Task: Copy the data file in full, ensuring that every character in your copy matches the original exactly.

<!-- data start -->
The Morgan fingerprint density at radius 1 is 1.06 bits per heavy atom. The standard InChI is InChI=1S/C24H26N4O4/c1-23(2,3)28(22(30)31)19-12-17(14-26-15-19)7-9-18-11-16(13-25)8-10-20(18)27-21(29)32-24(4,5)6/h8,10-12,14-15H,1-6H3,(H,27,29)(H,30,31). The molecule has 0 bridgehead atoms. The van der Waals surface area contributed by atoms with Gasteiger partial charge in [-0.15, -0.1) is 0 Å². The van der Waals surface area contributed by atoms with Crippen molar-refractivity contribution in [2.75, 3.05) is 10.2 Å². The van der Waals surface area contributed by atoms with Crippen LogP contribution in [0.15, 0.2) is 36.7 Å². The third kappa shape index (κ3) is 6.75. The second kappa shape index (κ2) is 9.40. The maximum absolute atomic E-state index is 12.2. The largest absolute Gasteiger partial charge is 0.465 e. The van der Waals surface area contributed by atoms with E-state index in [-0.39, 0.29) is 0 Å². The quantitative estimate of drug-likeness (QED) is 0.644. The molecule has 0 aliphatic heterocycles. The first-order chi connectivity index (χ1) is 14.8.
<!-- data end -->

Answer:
The Morgan fingerprint density at radius 1 is 1.06 bits per heavy atom. The standard InChI is InChI=1S/C24H26N4O4/c1-23(2,3)28(22(30)31)19-12-17(14-26-15-19)7-9-18-11-16(13-25)8-10-20(18)27-21(29)32-24(4,5)6/h8,10-12,14-15H,1-6H3,(H,27,29)(H,30,31). The molecule has 0 bridgehead atoms. The van der Waals surface area contributed by atoms with Gasteiger partial charge in [-0.15, -0.1) is 0 Å². The van der Waals surface area contributed by atoms with Crippen molar-refractivity contribution in [2.75, 3.05) is 10.2 Å². The van der Waals surface area contributed by atoms with Crippen LogP contribution in [0.15, 0.2) is 36.7 Å². The third kappa shape index (κ3) is 6.75. The second kappa shape index (κ2) is 9.40. The maximum absolute atomic E-state index is 12.2. The largest absolute Gasteiger partial charge is 0.465 e. The van der Waals surface area contributed by atoms with E-state index in [-0.39, 0.29) is 0 Å². The quantitative estimate of drug-likeness (QED) is 0.644. The molecule has 0 aliphatic heterocycles. The first-order chi connectivity index (χ1) is 14.8.